Archive for the ‘Iran’ Category

What?

February 16, 2007

Hi Brit,

I just read this, U.S., developing nations accept Iran aid cut plan, where we learn that, “Western and developing nations broadly accept a U.N. nuclear agency plan to cut almost half its aid projects in Iran.”  OK, I, and all rational people, know that the UN sucks and is run by corrupt twits that should not be trusted to run the local dog pound, but this is beyond belief!  Why in the hell has anyone ever given nuclear aid to Iran, ever!  Now that this insane policy has come to light, why are we not cutting every tiny shred of aid, any kind of aid, every kind of aid to this rabid, Jew hating, terrorist sponsoring state!  For that matter, why does the UN have a nuclear aid agency in the first place?  Excuse me while I take some more pills and pour myself a strong drink.

the Grit

Advertisements

Global Warming 2007

February 4, 2007

Hi Grit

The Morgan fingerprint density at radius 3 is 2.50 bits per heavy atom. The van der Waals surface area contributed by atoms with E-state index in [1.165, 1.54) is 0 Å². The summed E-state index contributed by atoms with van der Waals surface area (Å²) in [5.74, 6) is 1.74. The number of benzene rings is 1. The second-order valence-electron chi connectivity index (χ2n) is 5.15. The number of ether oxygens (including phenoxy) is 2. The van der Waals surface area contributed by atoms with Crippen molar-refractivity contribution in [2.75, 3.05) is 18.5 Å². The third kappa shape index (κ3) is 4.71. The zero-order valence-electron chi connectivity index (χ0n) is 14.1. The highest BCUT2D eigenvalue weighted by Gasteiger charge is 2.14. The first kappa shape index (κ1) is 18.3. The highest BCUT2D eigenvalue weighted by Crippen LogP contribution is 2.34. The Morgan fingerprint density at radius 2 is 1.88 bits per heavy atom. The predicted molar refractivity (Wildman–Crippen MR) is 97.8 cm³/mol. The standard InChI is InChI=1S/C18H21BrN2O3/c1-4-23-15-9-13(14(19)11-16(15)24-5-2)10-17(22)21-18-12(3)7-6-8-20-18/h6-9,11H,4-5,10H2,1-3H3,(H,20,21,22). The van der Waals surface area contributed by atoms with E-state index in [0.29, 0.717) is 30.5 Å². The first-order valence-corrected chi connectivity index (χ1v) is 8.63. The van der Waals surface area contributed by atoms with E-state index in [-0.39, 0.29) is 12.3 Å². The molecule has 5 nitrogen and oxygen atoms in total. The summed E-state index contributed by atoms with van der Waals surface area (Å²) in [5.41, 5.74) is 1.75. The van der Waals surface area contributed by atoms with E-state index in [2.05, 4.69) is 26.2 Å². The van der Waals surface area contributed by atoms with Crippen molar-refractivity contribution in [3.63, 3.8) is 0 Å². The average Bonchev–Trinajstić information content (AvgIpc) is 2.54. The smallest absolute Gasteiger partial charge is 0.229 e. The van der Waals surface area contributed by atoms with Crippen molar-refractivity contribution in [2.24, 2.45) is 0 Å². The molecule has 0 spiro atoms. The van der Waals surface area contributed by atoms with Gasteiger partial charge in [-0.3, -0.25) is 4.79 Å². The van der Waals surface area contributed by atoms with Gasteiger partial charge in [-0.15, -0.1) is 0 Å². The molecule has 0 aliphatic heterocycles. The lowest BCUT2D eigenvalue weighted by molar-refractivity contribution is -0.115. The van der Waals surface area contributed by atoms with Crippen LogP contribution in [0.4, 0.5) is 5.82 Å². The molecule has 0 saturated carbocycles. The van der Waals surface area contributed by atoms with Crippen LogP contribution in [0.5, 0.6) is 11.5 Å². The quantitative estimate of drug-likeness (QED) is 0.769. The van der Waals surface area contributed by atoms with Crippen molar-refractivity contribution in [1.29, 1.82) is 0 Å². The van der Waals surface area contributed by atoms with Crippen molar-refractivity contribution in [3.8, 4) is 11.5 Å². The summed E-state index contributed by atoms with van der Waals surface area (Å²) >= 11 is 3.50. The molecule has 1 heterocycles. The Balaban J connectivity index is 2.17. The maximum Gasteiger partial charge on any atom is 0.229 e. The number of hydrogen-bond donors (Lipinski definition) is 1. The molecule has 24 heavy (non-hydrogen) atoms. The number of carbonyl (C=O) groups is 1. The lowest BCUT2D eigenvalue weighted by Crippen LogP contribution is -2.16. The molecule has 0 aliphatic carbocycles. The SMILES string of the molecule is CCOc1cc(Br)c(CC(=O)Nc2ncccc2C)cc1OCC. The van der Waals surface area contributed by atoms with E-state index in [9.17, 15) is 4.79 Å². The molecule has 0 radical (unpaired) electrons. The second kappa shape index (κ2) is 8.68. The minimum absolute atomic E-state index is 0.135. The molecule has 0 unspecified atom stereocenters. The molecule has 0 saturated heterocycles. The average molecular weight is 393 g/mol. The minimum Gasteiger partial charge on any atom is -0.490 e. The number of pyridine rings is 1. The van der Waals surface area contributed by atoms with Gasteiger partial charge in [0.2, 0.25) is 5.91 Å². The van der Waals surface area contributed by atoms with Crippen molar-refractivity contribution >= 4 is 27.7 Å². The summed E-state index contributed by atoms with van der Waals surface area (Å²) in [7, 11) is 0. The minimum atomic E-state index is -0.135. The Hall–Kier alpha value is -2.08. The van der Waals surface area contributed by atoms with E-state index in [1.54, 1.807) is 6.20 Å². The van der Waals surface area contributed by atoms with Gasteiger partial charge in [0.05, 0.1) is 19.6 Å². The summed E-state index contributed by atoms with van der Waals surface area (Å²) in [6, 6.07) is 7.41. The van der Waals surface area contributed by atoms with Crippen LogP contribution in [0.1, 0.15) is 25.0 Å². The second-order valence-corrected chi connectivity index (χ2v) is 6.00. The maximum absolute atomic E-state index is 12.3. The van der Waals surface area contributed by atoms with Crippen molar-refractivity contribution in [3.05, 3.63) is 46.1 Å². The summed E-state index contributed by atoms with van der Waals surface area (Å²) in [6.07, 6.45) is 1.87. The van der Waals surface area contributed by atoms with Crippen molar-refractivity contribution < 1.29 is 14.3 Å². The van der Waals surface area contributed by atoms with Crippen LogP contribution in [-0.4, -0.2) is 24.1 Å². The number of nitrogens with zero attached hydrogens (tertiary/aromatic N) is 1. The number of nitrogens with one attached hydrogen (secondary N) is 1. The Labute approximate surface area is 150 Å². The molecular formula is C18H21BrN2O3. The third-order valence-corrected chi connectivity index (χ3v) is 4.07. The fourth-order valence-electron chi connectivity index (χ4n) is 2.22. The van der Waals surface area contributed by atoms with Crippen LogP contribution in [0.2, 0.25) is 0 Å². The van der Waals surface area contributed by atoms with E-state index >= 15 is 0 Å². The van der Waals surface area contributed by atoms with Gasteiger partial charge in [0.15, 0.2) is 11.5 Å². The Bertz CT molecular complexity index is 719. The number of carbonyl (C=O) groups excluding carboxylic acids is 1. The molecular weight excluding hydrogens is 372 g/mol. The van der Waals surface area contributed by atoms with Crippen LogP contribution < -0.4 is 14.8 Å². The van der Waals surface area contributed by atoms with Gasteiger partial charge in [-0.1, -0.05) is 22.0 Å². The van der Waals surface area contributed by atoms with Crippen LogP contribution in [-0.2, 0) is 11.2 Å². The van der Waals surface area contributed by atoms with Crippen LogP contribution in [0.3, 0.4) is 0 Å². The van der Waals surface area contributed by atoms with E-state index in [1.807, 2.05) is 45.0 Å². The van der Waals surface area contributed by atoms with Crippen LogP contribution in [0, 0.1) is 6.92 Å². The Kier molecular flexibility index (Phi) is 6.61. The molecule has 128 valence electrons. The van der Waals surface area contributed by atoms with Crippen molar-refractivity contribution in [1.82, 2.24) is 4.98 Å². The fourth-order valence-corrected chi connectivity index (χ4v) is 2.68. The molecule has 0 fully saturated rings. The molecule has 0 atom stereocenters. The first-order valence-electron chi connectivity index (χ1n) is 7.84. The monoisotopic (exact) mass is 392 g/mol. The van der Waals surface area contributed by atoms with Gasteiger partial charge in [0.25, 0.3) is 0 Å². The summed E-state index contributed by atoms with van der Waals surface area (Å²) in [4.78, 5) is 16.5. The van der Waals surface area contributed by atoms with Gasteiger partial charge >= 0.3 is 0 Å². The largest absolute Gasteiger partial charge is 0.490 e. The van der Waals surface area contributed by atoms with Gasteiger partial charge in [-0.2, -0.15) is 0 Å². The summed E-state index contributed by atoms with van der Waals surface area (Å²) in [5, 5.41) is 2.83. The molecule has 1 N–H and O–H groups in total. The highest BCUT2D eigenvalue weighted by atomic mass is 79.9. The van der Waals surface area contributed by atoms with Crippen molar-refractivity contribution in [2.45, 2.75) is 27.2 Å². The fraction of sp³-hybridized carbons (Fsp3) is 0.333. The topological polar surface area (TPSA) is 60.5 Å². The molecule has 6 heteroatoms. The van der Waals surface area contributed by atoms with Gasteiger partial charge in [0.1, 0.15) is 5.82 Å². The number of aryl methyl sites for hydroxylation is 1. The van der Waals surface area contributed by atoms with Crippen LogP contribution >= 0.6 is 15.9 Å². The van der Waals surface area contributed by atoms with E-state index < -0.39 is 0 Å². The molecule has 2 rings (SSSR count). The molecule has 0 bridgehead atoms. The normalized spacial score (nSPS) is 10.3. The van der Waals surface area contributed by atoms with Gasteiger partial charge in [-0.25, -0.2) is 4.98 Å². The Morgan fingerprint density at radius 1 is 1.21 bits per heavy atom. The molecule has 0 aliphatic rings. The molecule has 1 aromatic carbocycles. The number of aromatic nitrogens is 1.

I believe our first post on the issue of Global Warming was getting on for three months ago. Since then I have participated a few times and read with interest all of the comments from both sides of the divide, along with studying all of the literature that people who have commented have posted have directed us towards. I hasten to add here that I am not a scientist, so there are aspects that I would not understand. However, I consider myself an intelligent person capable of assimilating sufficient data and making a reasoned judgement. Therefore, I feel that I have a reasonable understanding of the issues so far made available. A rider to this of course is that, in view of the enormous amount of data on the subject, both for and against, it is impossible for any one individual, scientists included, to be able to assimilate it all and I would be no exception to that rule.